Protect Yourself From Hepatitis A When Travelling

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Protect Yourself From Hepatitis A When Travelling

Topic Overview

Immunization against the hepatitis A virus (HAV) is recommended for anyone travelling to any country or area except:1

  • Australia.
  • Canada.
  • Japan.
  • New Zealand.
  • The United States.
  • Western Europe and the Scandinavian countries (Norway, Sweden, and Finland).

Talk to your doctor before visiting any other areas.

If you plan to travel to a part of the world where sanitation is poor or where hepatitis A is a known problem, see your doctor about receiving the hepatitis A vaccine, immunoglobulin (IG), or the combination hepatitis A and B vaccine. (Risk of hepatitis B increases if you go to a high-risk country frequently or stay for a long time.)

  • If you complete the hepatitis A vaccination series, it is believed that you will be protected against hepatitis A virus (HAV) for at least 20 years.2 In adults (people older than 18 years of age), it is best if the first shot is given at least 4 weeks before a person may be exposed to the hepatitis A virus. But the vaccine does provide some protection shortly after the first shot.3 A second shot should be given 6 to 18 months later to prolong protection. (Immunization with hepatitis A vaccine is recommended for all children who are at high risk for being exposed to the virus beginning at 1 year of age or as recommended by your provincial health authority. Two separate doses are given at least 6 months apart. The second shot should be given 6 to 18 months after the first shot.)4, 5
  • If you receive IG and are planning an extended stay in an area where hepatitis A is a problem, you should get a higher dose of IG. You will need to get additional injections of the same high dose of IG every 3 to 5 months.
  • Immunoglobulin is made from components of human blood. There is no risk of getting a blood borne disease from IG made in Canada or the United States. The safety of IG manufactured in other countries cannot be guaranteed.
  • People who are allergic to the components of the hepatitis A vaccine and children younger than 1 year of age should receive IG.

When travelling in an area where hepatitis A is a known problem or where water quality is questionable:

  • Boil water before drinking it. Bring the water to a rolling boil for 1 minute. If you are at an elevation of 2000 m (6562 ft) or higher, boil the water for 3 minutes. Do not drink tap water or well water or beverages containing ice cubes.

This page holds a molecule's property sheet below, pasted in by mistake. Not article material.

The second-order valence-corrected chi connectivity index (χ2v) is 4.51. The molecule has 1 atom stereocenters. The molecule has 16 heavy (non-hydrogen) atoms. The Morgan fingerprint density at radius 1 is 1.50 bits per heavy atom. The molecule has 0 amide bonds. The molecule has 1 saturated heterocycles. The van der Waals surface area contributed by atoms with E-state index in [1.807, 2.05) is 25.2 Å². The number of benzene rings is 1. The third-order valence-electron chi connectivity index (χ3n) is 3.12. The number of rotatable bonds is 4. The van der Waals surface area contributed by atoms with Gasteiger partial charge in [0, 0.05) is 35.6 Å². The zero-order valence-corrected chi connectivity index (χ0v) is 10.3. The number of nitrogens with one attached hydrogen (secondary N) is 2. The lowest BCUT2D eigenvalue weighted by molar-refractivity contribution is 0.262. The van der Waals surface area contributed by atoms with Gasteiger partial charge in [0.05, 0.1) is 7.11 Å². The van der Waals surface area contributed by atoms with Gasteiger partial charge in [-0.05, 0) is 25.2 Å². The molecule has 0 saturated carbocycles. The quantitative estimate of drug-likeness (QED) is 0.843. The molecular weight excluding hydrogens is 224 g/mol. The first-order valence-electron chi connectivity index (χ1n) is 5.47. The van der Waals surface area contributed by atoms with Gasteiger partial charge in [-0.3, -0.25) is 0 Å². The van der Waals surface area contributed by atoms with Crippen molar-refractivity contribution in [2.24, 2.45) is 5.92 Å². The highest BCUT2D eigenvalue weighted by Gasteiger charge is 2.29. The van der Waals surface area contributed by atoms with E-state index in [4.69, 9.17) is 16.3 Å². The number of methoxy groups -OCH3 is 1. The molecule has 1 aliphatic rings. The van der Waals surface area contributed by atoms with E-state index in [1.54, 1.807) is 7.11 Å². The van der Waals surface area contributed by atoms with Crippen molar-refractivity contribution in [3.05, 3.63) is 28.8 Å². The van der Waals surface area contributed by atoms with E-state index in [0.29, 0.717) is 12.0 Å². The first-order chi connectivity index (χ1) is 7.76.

• Do not brush your teeth with tap water or well water.
  • Make sure all foods are cooked well, especially shellfish.
  • Eat only raw fruits and vegetables that you have washed in uncontaminated water and peeled yourself.
  • Don't swim in water that has not been treated with chlorine.
  • Don't drink bath or shower water.

Related Information

References

Citations

  1. Centers for Disease Control and Prevention (2008). Prevention of specific infectious diseases: Hepatitis, viral, type A. Yellow Book: Health Information for International Travel 2008. Available online: http://wwwn.cdc.gov/travel/yellowbook/ch4/hep-a.aspx.
  2. Craig AS, Schaffner W (2004). Prevention of hepatitis A with the hepatitis A vaccine. New England Journal of Medicine, 350(5): 476–481.
  3. Centers for Disease Control and Prevention (2007). Update: Prevention of hepatitis A after exposure to hepatitis A virus and in international travelers. Updated recommendations of the Advisory Committee on Immunization Practices (ACIP). MMWR, 56(RR-41): 1080–1084. Also available online: http://www.cdc.gov/mmwr/preview/mmwrhtml/mm5641a3.htm.
  4. National Advisory Committee on Immunization (NACI) (2006). Canadian Immunization Guide, 7th ed., pp. 1–372. Ottawa: Public Health Agency of Canada. Also available online: http://publications.gc.ca.
  5. Centers for Disease Control and Prevention (2007). Recommended immunization schedules for persons aged 0–18 years—United States, 2007. MMWR, 55(51 and 52): Q1–Q4. Also available online: http://www.cdc.gov/mmwr/pdf/wk/mm5551-Immunization.pdf. [Erratum in MMWR, 56(02): 32. Also available online: http://www.cdc.gov/mmwr/preview/mmwrhtml/mm5602a6.htm.]

Credits

By Healthwise Staff
Primary Medical Reviewer Kathleen Romito, MD - Family Medicine
Primary Medical Reviewer Brian D. O'Brien, MD - Internal Medicine
Specialist Medical Reviewer Adam Husney, MD, MD - Family Medicine
Last Revised November 2, 2010

This information does not replace the advice of a doctor. Healthwise, Incorporated disclaims any warranty or liability for your use of this information.